To determine which laser safety window to buy, refer to the following criteria:
1) Wavelength of the laser.
2) Level of Protection. Determine what protection level is needed based on the laser's output. To identify the recommended Optical Density (OD), ask your Laser Safety Officer, Contact Us, or call us directly at 1-888-752-7370 to speak to our in-house laser safety expert.
The needed OD is ultimately a function of both the laser being used, and what the laser needs to be reduced to. This is known as the Maximum Permissible Exposure (MPE).
Optical Density (OD) refers to the amount of light attenuated by a lens and ultimately let through to hit the eye. Different lasers (and corresponding wavelengths) have different impact on the human eye (the ANSI has created standards and published them based on research). If there is any difficulty in knowing the appropriate optical density needed for your glasses or laser safety protection, call us at 1-888-752-7370 to speak to our in-house laser safety expert.
We have included a diagram to aid you in common industry notation. Kindly note that some assumptions have been made for diagrammatic purpose (the photons depicted are not drawn to scale).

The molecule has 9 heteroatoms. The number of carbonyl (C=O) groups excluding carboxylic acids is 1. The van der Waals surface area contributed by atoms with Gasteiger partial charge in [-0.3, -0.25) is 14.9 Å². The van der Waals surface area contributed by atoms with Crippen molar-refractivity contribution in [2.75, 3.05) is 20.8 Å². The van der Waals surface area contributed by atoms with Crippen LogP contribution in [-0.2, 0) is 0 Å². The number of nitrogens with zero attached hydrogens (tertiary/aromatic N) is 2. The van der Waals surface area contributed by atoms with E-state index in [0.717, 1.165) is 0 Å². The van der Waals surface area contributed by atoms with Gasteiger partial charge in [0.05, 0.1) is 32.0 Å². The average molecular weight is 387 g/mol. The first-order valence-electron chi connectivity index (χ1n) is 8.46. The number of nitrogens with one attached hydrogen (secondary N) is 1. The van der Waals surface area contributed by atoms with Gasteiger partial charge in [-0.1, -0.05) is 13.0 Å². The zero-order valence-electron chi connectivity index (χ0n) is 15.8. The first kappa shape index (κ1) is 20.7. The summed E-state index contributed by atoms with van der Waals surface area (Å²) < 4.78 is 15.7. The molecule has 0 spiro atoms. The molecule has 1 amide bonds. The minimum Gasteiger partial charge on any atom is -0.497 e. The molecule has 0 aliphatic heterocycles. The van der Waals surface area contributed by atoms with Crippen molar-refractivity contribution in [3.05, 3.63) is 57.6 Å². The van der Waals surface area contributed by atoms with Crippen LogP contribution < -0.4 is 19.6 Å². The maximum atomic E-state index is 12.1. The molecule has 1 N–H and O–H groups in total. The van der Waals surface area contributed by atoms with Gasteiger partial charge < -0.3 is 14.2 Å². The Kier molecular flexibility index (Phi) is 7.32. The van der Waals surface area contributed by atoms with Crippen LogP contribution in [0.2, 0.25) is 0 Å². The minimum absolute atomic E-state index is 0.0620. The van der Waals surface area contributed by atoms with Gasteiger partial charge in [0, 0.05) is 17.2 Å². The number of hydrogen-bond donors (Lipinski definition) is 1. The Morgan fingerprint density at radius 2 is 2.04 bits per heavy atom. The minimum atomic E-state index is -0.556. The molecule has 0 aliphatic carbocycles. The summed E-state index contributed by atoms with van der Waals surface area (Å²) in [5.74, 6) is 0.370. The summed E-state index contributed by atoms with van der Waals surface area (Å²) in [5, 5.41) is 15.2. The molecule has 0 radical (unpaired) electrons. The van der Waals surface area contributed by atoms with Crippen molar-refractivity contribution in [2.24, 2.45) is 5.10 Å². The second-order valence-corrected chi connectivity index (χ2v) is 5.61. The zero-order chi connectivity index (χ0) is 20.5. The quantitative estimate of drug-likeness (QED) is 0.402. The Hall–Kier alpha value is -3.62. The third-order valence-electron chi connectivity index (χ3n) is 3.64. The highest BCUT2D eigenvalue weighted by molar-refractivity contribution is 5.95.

Visible Light Transmission (VLT) – Color and visibility of specific color ranges often are significantly affected by laser glasses and goggles. Think about sunglasses - when wearing sunglasses to block the sun, (often less expensive) sunglasses do an effective job of blocking the sun. However, everything is much more difficult to see because not a lot of light generally is coming through. Other times with (typically more expensive) sunglasses, the sun is blocked and everything else looks very similar to how it would without the glasses. The image below is a relative comparison of visual light transmission.
Here are a few comparisons of common laser safety windows:
|Class 4 Lasers||Yes||Yes||No|
|Typical Classification of Laser||Ultra-Violet, Visible Light, Near and Far Infrared (IR)||Infrared||Low-level Ultra-Violet, Low-Level Visible Light|
[i] Outside of the context of laser safety, Optical Density more commonly refers to the refractive index, and the term ‘absorbance’ is used in lieu of what is referred to as ‘optical density’.
[ii] Optical Density refers to a general trend should look at the specifications of the eyewear before purchase.
Question: If I have a laser safety window, do I need laser safety glasses?
Answer: Yes! According to laser safety standards and best practices, when working with a class 3B or class 4 laser, appropriate laser safety eye protection must still be worn. If you have questions about your particular system, please give us a call.
Question: Is twice the thickness twice the protection?
Answer: No. For most windows a certain amount of dye is in each laser safety window, and the specifications are the same regardless of the thickness. Different thicknesses are simply to enable the window to fit into different places.
If you are unsure or have any additional questions, reach out to your Laser Safety Officer or to our team.